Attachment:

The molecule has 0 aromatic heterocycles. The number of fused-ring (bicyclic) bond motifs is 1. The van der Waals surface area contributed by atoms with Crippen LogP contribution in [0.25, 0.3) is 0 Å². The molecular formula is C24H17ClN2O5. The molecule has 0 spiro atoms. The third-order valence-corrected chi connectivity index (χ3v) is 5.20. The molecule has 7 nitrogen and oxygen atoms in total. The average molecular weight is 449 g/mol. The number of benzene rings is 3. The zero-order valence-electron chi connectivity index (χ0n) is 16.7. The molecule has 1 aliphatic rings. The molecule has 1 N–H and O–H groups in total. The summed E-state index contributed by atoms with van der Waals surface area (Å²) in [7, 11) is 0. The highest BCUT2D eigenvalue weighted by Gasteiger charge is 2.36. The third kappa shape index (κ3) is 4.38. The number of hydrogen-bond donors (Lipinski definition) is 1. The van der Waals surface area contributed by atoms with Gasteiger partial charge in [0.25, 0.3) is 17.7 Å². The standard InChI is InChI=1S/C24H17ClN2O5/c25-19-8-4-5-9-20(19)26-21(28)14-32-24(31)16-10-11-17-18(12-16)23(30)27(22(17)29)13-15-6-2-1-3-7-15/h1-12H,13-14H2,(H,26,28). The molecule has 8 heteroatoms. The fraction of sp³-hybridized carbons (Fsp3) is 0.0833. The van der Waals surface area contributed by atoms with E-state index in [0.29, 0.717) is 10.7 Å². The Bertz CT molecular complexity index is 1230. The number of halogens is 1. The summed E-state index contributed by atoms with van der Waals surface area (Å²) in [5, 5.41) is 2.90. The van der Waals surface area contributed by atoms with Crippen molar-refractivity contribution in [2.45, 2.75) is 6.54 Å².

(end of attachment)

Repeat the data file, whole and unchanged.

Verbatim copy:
The molecule has 0 aromatic heterocycles. The number of fused-ring (bicyclic) bond motifs is 1. The van der Waals surface area contributed by atoms with Crippen LogP contribution in [0.25, 0.3) is 0 Å². The molecular formula is C24H17ClN2O5. The molecule has 0 spiro atoms. The third-order valence-corrected chi connectivity index (χ3v) is 5.20. The molecule has 7 nitrogen and oxygen atoms in total. The average molecular weight is 449 g/mol. The number of benzene rings is 3. The zero-order valence-electron chi connectivity index (χ0n) is 16.7. The molecule has 1 aliphatic rings. The molecule has 1 N–H and O–H groups in total. The summed E-state index contributed by atoms with van der Waals surface area (Å²) in [7, 11) is 0. The highest BCUT2D eigenvalue weighted by Gasteiger charge is 2.36. The third kappa shape index (κ3) is 4.38. The number of hydrogen-bond donors (Lipinski definition) is 1. The van der Waals surface area contributed by atoms with Gasteiger partial charge in [0.25, 0.3) is 17.7 Å². The standard InChI is InChI=1S/C24H17ClN2O5/c25-19-8-4-5-9-20(19)26-21(28)14-32-24(31)16-10-11-17-18(12-16)23(30)27(22(17)29)13-15-6-2-1-3-7-15/h1-12H,13-14H2,(H,26,28). The molecule has 8 heteroatoms. The fraction of sp³-hybridized carbons (Fsp3) is 0.0833. The van der Waals surface area contributed by atoms with E-state index in [0.29, 0.717) is 10.7 Å². The Bertz CT molecular complexity index is 1230. The number of halogens is 1. The summed E-state index contributed by atoms with van der Waals surface area (Å²) in [5, 5.41) is 2.90. The van der Waals surface area contributed by atoms with Crippen molar-refractivity contribution in [2.45, 2.75) is 6.54 Å².